“After I got back, I signed up for the local ambulance service in Minonk as an EMT,” he said. “I also went to work for LaSalle Community Hospital working in its lab drawing blood. I did that for a couple of years.”

Trying other careers, Freeman worked in a machine shop, and as a vehicle fabricator and forklift driver. He also had a side business as a metal scrapper.

“It was all good experience that has come in handy over the years,” he said.

Also during this time, Freeman fulfilled his commitment s a part-time citizen soldier with the Illinois Army National Guard by serving as a medic to one of its aviation units. During his six-year enlistment, he went on several overseas deployments including to Iraq and Kuwait.

As time went on, Freeman became more and more involved in his volunteer work with his local ambulance service. He further enhanced his skill level by earning an EMT Intermediate certification.
“I was an EMT Intermediate for 10 years,” he said. “I already knew a lot of paramedic skills, but I didn’t have the license for it. Then five years ago, I went full time into emergency medical services by taking a job with Duffy’s Ambulance Service in Pontiac, Ill.”

To further upgrade his skills and qualifications, Freeman decided to become a qualified paramedic. He took a year-long course of instruction through a local hospital and fulfilled the requirement for 400 hours of practical experience. He passed the Illinois state test to become a licensed paramedic four years ago.

“Before moving to Colorado last year, I did the practical and testing to earn my national certification as a paramedic,” he said.

In April 2014, Freeman moved to Colorado with his wife Stefanie and their daughter Michelle, who is a fourth grader this year, and their son Alex, a second grader.

“We had decided we wanted to move, and we already had some family living here in Colorado,” he said. “Before we left Illinois, I found the paramedic position in Morgan County, but we decided that we wanted to live in Limon after we did a Google Earth virtual tour of the town.”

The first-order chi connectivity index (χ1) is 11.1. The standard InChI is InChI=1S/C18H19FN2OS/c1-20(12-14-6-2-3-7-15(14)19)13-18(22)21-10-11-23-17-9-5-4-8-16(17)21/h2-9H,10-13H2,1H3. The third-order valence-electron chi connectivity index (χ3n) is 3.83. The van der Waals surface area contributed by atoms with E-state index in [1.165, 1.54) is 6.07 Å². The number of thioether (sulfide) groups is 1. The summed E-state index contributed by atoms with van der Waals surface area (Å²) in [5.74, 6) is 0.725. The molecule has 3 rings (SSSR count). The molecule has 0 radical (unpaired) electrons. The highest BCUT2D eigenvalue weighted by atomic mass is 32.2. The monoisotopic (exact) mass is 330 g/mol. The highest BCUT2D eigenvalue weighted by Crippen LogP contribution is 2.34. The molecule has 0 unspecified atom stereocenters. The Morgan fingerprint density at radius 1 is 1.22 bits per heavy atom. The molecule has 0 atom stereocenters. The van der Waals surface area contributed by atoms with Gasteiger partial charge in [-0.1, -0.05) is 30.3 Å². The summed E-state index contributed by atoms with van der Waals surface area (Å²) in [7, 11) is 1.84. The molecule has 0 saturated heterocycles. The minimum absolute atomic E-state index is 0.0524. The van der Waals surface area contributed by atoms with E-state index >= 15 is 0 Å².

Their decision to live in Limon was a good one, Freeman said.

“We felt welcomed from the first day we moved here,” he said. “We really like this community and its people. It’s like no place I’ve ever been. And the Limon Ambulance Service is very progressive, open to new ideas and has good people.”

When not working, Freeman said he enjoys camping, working on old vehicles and spending time with his family.

“And I love doing handyman stuff,” he said. “I love building things.”

Freeman has put his handyman skills to work for the Limon Ambulance Service by volunteering to build a storage area and stairway inside the LAS ambulance barn. At present, he is working with Bill Givens, an EMT, to design and construct a Mass Casualty Trailer that will help LAS respond to major disasters.

On top of everything else, Freeman is a CPR instructor for the American Heart Association.
“We’ve been holding these CPR classes here in Limon as needed,” he said. “If you or your organization wants that class, contact Rob Handley, the LAS director, and we’ll set it up.”

1 comment:

  1. Doug Daryl and I are very proud of you. Keep up the good work, now I'm not happy you guys moved away from me. I know you did what was best for your family and the work you are doing, well okay. Keep p the good work.
    Love you guys

    ReplyDelete